“It’s all about shape, proportion, and fit.” –Tim Gunn
I’ve been thinking about my life lately. Shocking, I know, because I’m so famous for not thinking so much.
Oh. Wait. The only acupuncturist I ever saw told me to think less because “The thinking is bad for your spleen.” And no, you can’t steal that line. I’m gonna write it into an essay someday.
I’m a suicidal depressive. I default to suicidal depression. Not in a dangerous way; in a fully functional, and yet also deeply entrenched in suicidal depression way. I’ve been like this for…years. And it works for me. I get through the day. It reminds me that life is always–always–a choice. I’m a control freak; I like having choices.
I’m not sure this way of living is working for me as well as it used to. I’ve internalized this lesson. I don’t need to keep teaching myself again and again that getting out of bed is a choice, that eating is a choice, that being is a choice.
The thing that happens, though, when you realize that your old emotional uniform no longer fits, is you have to find a new one.
Which is where Tim Gunn comes in, because it’s truly all about shape, proportion, and fit.
The defense mechanisms that worked when I was a kid no longer do; I don’t hide in my room and play with my stuffed animals anymore. Although I do sometimes hide in my room and write fiction, which is essentially the same thing. The way that I reacted to anxiety when I was a teenager no longer works for me. I can’t afford to keep my head down and not speak. And these days when I get nails-digging-into-palms-drawing-blood angry, I can’t just walk out of the class, or away from the people.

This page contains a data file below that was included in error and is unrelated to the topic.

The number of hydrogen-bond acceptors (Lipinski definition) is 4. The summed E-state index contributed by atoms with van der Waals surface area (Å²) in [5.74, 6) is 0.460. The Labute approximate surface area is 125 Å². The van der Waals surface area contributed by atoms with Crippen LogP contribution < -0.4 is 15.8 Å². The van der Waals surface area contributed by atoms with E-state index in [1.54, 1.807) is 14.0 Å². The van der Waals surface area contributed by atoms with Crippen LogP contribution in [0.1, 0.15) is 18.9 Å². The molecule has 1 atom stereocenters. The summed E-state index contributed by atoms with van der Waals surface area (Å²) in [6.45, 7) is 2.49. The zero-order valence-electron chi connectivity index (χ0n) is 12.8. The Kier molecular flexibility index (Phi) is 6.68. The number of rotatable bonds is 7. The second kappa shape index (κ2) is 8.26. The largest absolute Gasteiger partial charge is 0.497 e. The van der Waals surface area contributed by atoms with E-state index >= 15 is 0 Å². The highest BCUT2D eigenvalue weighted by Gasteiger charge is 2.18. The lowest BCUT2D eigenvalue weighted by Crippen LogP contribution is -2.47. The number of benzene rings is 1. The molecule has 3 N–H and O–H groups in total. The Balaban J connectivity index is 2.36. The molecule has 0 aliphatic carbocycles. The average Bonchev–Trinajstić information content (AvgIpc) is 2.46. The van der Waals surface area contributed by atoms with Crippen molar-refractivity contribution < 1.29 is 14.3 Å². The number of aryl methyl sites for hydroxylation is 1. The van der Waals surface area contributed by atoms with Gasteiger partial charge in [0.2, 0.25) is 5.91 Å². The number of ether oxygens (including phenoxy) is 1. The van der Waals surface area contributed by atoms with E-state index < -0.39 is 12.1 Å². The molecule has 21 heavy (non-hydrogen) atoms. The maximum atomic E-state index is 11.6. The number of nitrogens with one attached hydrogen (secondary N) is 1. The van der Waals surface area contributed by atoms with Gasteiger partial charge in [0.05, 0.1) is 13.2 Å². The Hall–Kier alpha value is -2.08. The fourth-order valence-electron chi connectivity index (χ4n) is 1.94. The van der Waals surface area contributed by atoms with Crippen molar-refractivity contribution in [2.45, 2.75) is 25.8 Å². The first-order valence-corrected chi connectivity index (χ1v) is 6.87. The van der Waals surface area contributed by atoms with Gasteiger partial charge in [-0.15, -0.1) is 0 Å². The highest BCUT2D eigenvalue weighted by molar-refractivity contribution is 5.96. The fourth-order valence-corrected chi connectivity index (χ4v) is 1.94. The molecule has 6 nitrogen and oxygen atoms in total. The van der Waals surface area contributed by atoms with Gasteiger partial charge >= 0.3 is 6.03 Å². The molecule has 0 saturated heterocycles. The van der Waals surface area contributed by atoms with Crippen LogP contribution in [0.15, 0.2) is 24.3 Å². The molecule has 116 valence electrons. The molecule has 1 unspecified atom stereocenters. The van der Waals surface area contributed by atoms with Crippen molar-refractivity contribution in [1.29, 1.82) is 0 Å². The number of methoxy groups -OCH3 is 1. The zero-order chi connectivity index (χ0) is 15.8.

I have to sit with it. Sometimes I speak (because as we know, when we speak we are afraid our words will not be heard, or welcomed, but when we are silent we are still afraid, words by Audre Lorde that I repeat to myself all the time). Sometimes I don’t speak. Either way, I mostly regret the way I chose to respond and yet can’t see what the better alternative would have been.
It’s this ill-fittingness of my responses that has preoccupied me of late. If both actions leave me with a bitter aftertaste, then what am I missing?
I lamented to a friend last night that my kid’s current developmental age–while totally perfect and sound and exactly where she should be–leaves me feeling like a hostile bully 80% of the time, that I hate myself all day every day for acting the way I do.
But why do you hate yourself? she asked. It’s not your fault things are hard right now.
I thought about that for a long moment. Then I realized it’s because the absolute only thing I have control over is how I react, how I respond. That’s it. There are times when I nail it. E and I spent two hours in a Prompt Care waiting room a few weeks ago and I was a motherfucking zen master. When it’s the two of us against the world, I’m a great parent.
When it’s the two of us alone in a room, I’m a total asshole.
It’s time, past time, to reevaluate some of the ways I react to things being outside my control. To say nothing of people. I had a long, successful run at isolationsism. I never doubted it as a policy, and it served me well. That time is over now, so I’ve got to work out a new way of relating to the world and relating to the people in it.
But first, I’m gonna watch more Project Runway. Because I have a huge crush on Tim Gunn, and also because he says these offhand sort of genius things about clothes that are really about life.
It’s all about shape. Proportion. And fit.